- Non-Violent Requests Guide—manages conflict and allows team members to express discontent or disagreement in a non-judgmental way leading to a constructive dialogue
I divide the tools into blue pill tools and red pill tools. The Team Alignment Map is a Blue bill tool that clarifies team processes, mission, and goal. Red pill tools improve trust, and include the Team Contract, Respect Card, and Non-Violent Requests Guide. The Fact Finder is a hybrid of a blue pill tool and a red pill tool.
[16:08] How does the Team Alignment Map help teams?
The Team Alignment Map is most powerful when used for a new team, new project, or new collaboration. The map is a poster divided into four columns. Teams put the poster on a whiteboard, discuss each area, and fill in the columns. The four areas are:
- Joint Objectives: What do we want to achieve together? Write down the team’s objectives categorized under the team’s joint missions.
- Joint Commitments: Discuss everyone’s contribution to make the joint objectives happen.
- Joint Resources: What resources do we need to keep the commitments? Do we have what we need?
- Joint Risks: What might prevent us from achieving our objectives?
Once you’ve filled in all four columns, you’ve completed the forward pass. Now everyone has a big picture of the collaboration ahead. Next, you must perform a backward pass to address missing resources and risks. Each missing resource or risk must be connected to a new objective and a new commitment. For example, suppose your objective is to run interviews with clients, and a risk is that the clients might not be available for interviews. In the backward pass, your new objective is to schedule all interviews. You assign a team member to do it and identify resources needed. The backward pass increases the resilience of the team by transforming problems into new activities and commitments. The Team Alignment Map gives the team members common ground to increase our ability to achieve.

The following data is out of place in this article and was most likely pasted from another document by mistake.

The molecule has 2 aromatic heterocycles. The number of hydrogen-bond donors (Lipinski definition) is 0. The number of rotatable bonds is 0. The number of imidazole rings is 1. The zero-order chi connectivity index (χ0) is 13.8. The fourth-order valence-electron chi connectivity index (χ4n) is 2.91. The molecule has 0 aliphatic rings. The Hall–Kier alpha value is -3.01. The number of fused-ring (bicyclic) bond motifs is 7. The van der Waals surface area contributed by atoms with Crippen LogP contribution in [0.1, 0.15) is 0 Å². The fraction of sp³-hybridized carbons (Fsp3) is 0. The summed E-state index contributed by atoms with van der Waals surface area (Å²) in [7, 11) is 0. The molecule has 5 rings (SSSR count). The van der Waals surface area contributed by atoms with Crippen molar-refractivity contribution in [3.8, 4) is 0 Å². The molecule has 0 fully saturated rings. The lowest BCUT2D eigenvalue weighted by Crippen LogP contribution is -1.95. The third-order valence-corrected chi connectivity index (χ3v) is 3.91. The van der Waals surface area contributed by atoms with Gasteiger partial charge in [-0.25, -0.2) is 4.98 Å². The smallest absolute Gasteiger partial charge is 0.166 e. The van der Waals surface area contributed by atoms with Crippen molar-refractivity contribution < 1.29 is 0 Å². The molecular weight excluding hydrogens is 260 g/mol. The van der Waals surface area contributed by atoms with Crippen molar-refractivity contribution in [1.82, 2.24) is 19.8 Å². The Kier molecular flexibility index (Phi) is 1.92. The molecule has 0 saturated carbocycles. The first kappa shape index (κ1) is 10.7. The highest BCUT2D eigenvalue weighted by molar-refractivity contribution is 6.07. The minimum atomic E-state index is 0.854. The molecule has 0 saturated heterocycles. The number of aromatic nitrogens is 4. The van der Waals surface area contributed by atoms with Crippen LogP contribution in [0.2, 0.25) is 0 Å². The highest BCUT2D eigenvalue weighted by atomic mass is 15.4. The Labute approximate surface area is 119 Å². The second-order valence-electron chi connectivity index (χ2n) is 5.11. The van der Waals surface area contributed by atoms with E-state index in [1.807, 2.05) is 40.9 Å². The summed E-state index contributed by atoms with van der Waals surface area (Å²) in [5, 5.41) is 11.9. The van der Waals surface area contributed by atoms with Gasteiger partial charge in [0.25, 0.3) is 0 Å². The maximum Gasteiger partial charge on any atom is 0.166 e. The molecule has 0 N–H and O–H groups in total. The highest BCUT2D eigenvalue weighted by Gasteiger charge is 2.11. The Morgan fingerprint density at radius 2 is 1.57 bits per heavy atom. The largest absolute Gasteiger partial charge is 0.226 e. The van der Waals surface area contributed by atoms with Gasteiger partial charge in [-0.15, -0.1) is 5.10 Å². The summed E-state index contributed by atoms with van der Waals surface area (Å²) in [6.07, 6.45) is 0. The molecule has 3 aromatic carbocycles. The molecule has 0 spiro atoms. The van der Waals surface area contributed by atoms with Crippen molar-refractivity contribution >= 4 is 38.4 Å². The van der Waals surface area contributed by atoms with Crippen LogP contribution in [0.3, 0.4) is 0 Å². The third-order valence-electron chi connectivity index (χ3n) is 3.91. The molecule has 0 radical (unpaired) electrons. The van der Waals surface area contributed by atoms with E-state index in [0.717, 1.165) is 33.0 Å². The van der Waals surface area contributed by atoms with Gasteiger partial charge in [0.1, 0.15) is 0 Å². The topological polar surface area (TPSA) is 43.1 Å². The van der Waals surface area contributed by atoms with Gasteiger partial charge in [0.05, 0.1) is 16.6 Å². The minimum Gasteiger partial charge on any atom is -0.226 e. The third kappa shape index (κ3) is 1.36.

[23:37] How does the Team Alignment Map contrast with traditional product management processes?
Often, traditional product management teams receive tasks to complete, but there’s not a common understanding of how each person’s work contributes to the project. The Team Alignment Map gets everyone on the same page and provides the big picture. The map doesn’t replace any product management methods, but it does improve communication, which is a key element of many methods. Mutual understanding is a collaborative process, and the Team Alignment Map helps the team align from the beginning. There’s less need for them to use memos and other documents to communicate during the project, since they’re already on the same page.
Action Guide: Put the information Stephano shared into action now. Click here to download the Action Guide.
“How wonderful that we have met with a paradox. Now we have some hope of making progress.” ― Niels Bohr
Thank you for being an Everyday Innovator and learning with me from the successes and failures of product innovators, managers, and developers. If you enjoyed the discussion, help out a fellow product manager by sharing it using the social media buttons you see below.